This is probably the most extreme tree of the Chilean desert. It can grow where no other plant grows, and the tamarugales, or tamarugo forests, as they are locally known, present an eerie sight - hundreds and hundreds of trees with no other vegetation around... This is due to the fact that these plants can reach very deeply into the ground with their roots and thus make use of underground water.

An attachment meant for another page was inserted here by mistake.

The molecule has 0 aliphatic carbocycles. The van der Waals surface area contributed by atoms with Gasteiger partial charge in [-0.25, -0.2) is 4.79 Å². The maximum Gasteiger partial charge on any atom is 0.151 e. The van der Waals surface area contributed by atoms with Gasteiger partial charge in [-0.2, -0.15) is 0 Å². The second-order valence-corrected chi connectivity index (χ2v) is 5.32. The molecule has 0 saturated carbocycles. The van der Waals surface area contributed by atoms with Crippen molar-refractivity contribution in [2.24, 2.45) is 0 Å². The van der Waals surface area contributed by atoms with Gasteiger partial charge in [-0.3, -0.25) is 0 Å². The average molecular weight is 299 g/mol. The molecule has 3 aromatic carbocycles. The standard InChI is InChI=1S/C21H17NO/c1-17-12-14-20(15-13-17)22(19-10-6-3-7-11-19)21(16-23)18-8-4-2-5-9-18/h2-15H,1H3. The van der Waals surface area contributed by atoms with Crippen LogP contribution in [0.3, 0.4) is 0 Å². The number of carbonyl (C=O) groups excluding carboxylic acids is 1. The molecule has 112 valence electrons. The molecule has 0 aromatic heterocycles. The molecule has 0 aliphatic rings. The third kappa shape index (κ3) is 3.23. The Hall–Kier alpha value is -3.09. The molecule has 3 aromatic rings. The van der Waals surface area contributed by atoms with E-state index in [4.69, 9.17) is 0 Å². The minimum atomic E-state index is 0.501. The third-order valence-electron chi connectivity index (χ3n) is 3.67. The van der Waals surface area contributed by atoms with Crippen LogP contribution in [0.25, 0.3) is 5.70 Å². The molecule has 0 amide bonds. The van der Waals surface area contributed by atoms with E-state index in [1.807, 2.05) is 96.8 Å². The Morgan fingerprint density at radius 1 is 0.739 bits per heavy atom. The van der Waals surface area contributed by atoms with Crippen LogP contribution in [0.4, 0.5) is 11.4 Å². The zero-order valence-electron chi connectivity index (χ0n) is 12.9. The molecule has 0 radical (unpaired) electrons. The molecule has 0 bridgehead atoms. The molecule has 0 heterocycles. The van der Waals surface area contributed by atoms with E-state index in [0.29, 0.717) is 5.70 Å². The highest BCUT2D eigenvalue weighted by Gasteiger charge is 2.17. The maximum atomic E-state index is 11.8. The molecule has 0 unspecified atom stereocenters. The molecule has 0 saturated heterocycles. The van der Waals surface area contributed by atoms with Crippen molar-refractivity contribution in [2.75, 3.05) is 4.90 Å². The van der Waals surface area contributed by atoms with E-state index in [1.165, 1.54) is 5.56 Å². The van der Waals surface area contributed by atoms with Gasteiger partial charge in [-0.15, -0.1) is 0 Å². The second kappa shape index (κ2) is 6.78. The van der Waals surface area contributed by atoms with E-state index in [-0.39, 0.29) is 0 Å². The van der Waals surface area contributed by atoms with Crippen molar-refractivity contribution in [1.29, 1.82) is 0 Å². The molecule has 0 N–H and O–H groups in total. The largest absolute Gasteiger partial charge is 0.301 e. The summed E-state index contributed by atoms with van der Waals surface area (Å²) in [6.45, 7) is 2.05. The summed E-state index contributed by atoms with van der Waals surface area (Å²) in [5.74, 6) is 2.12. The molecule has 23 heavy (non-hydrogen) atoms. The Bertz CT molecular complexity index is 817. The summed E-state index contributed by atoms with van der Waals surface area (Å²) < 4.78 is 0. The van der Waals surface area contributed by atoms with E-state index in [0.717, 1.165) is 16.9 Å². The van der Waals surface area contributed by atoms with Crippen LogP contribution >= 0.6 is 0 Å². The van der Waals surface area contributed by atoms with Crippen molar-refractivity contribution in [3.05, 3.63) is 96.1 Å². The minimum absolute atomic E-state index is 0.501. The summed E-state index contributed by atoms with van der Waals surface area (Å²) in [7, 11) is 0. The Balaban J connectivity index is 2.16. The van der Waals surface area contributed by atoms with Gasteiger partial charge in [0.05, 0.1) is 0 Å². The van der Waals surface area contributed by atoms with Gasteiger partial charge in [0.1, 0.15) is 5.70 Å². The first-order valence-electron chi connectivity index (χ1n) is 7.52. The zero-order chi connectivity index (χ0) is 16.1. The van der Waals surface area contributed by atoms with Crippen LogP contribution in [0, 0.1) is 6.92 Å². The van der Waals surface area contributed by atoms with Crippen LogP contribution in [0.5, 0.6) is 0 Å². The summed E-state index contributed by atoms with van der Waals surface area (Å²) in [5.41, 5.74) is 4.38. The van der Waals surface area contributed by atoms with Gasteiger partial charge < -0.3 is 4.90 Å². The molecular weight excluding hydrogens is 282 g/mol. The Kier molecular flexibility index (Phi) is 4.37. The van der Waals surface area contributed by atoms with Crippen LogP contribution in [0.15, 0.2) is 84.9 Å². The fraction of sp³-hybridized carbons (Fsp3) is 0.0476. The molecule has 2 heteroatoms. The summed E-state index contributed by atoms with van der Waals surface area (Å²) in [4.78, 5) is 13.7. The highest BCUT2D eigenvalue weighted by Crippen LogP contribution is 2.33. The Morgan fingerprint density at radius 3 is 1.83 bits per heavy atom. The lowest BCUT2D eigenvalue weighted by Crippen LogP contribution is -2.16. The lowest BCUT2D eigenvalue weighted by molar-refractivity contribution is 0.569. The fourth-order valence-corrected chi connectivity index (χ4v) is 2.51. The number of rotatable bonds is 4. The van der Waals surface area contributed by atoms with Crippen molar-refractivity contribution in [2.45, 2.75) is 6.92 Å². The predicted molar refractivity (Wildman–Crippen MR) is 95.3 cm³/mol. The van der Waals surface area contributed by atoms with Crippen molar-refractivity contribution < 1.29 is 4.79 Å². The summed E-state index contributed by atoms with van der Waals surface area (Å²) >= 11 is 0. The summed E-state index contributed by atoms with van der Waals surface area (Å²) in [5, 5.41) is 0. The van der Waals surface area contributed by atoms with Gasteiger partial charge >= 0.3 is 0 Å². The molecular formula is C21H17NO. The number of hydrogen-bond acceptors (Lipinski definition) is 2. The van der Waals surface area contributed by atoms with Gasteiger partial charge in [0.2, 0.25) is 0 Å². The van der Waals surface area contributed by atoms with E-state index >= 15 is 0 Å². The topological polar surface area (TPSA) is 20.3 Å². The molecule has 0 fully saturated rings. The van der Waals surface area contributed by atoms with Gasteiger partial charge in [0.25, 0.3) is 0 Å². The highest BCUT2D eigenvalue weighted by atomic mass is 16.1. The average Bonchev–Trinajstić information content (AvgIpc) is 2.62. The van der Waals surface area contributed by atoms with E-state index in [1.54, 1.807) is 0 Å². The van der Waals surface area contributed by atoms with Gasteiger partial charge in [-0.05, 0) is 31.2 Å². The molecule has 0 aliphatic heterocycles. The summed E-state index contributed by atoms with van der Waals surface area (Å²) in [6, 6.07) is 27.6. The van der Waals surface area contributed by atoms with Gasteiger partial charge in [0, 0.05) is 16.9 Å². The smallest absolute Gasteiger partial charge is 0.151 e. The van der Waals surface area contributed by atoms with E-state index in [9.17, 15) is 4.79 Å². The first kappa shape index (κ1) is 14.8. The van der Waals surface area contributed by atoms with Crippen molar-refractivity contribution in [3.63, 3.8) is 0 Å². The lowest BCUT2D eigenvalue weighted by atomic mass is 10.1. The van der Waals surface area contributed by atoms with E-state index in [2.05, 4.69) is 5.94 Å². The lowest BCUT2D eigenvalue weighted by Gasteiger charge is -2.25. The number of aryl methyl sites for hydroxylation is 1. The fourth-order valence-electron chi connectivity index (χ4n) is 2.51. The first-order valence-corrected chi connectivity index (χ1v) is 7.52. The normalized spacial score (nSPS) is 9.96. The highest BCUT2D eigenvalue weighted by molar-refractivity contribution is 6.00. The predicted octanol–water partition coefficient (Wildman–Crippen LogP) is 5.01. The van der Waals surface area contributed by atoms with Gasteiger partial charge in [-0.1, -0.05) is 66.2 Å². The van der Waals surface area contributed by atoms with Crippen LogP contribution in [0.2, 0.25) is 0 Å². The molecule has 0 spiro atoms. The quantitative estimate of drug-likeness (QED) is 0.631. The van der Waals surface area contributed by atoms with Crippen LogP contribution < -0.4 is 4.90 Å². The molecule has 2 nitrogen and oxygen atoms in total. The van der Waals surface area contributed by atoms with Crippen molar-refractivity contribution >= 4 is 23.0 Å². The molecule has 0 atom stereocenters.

For the germination of seeds you need to break the outer protective skin of the seed. For just a few seeds use a nail-clipper or a file (you have just to scratch the surface, taking off maybe a flake). For larger batches you can use sulphuric acid, mecahnical scarificators or hot water (please see specialized literature before attempting this, as use of concentrated acid is very dangerous). Soak the scarred seeds in water for about 24 hours. They should visibly swell up. If not, you have not scratched them sufficently. This species can grow in most extreme conditions (extremely saline soil, very little watering), so you do not have to worry too much about the substrate, just keep with good drainage. This tree will withstand occasional freezing, but it is not suitable for cold climates with snow.